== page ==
How China gamed the multilateral trading system | Opinion
Perhaps the most disturbing thing from a free market perspective is the role of state-owned enterprises in China’s trade policy.Updated: Aug 09, 2020 07:23 IST
China, which was a founding member of the General Agreement on Tariffs and Trade (GATT) in 1948, pulled out of it in 1950 for political reasons. By the time the Uruguay Round of trade negotiations was launched in 1986, China became an “observer” of GATT with the express purpose of re-joining the multilateral trading system. Interestingly, Hong Kong acquired membership of GATT as a separate customs territory in 1986 and to this day enjoys full membership of the World Trade Organization (WTO) as “Hong Kong, China”. It is also worth noting that Taiwan has been a full member of the WTO from 2002 onwards with the appellation: Separate Customs Territory of Taiwan, Penghu, Kinmen and Matsu or quite simply “Chinese Taipei”.
But it is mainland China’s journey in the GATT and subsequently the WTO that should interest all of us. Every country that desires membership of the WTO has to conduct what is known as “accession” negotiations. Essentially, it means that the applicant country has to painstakingly negotiate with each and every WTO member on its trade concessions with regard to Goods, Services and Intellectual Property Rights. The decision to admit a country to the WTO is not just based on trade issues alone; it is also enormously political. The period of accession negotiations for countries usually ranges from 4 to 5 years. In China’s case, the period of accession lasted nearly 15 years. China, having been an observer in the GATT from 1986, became a full member of WTO at the Doha Ministerial Conference in 2001.
Normally, when a country joins the WTO, it must ensure the conformity of its laws, regulations and administrative procedures with its WTO obligations. In the case of China, such an undertaking alone was not considered enough for two reasons: one, there was lack of trust between the major players of WTO led by the US on the one hand and China on the other; two, the “ hybrid state capitalist” model followed by China was not something the WTO Rules were framed for. The decision to admit China was based on the following assumptions:
• It was better to have a country like China within the system rather than without;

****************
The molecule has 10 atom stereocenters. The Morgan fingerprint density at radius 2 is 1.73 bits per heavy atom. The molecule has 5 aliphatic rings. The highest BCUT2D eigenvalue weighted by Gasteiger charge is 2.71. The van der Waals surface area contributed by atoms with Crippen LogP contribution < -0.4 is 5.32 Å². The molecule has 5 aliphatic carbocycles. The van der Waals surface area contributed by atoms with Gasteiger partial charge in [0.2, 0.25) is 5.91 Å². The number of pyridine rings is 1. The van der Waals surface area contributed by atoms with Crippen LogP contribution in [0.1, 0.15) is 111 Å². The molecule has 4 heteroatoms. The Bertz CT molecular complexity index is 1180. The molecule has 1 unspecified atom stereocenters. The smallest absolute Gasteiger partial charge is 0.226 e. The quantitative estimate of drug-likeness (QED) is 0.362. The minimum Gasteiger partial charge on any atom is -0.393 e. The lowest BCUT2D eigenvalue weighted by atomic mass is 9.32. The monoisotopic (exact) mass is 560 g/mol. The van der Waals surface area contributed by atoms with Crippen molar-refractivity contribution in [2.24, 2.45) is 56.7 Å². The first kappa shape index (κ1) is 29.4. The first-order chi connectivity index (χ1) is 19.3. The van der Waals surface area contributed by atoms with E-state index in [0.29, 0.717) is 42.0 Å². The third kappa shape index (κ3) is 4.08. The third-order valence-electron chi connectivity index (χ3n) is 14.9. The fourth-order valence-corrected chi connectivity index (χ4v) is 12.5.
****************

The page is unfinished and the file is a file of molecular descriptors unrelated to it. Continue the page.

• Membership of the WTO would enable China to shed the “hybrid state capitalist” model and become an open free market economy; and
• The political reasoning of countries led by the US was also that economic liberalisation in China will inevitably, over time, lead to democratic change.
Keeping the above in mind, a special Protocol of Accession was signed between the WTO Membership and China in 2001.The main obligations for China in this Agreement were:
• In the case of domestic laws, regulations and administrative procedures, the Agreement enjoins transparency, uniform application of law and judicial review;
• China to be treated as a non-market economy for fifteen years;
• China to fully liberalise trade in services in due course;
• Full compliance with TRIPS (Trade Related Intellectual Property Rights) Agreement of the WTO; and
• Reduce and/or eliminate subsidies to State-Owned Enterprises (SOEs) and a pledge by China that SOEs will run on a commercial basis.
On the all-important aspect of transparency and uniform application of law, it is well known that the Chinese trade policy regime is characterised by remarkable opacity. For instance, China has not provided a full and complete list of subsides provided by the Federal government let alone those provided by its provincial governments. On trade in services, it is well known that China does not allow foreign payment companies such as Mastercard and Visa and instead favours China Union Pay which dominates the domestic market. Chinese banking sector is pretty much closed to foreign players too. Again, in the case of the digital and data economy, the Chinese strategy is the same: disallow foreign companies such as Google, Amazon, Twitter, Facebook etc and allow Alibaba and Tencent to dominate the market. With Telecom services, it is the same story: the domestic company Huawei is ubiquitous.
The two areas of real concern are IPRs and SOEs. In both these crucial areas, US and some other key WTO players are furious about Chinese non-compliance with the Protocol of Accession. In the case of IPRs, the Americans have long complained about forced technology transfer and IP theft by China. These are well detailed in the US Section 301 report on China. Perhaps the most disturbing thing from a free market perspective is the role of state-owned enterprises in China’s trade policy. There is evidence that between 2001 and 2003 there was some effort by China to reduce the role of SOEs in the economy. But there is incontrovertible evidence that over the last five years, the role of SOEs has increased significantly in the Chinese economy.
The above outlines the classic saga of how China has gamed the multilateral trading system for its own benefit. It is now safe to conclude that the original assumptions about China’s entry into the WTO were fundamentally flawed.
(Dr Mohan Kumar is a former Indian negotiator at the WTO and the former Indian Ambassador to France. Views are personal.)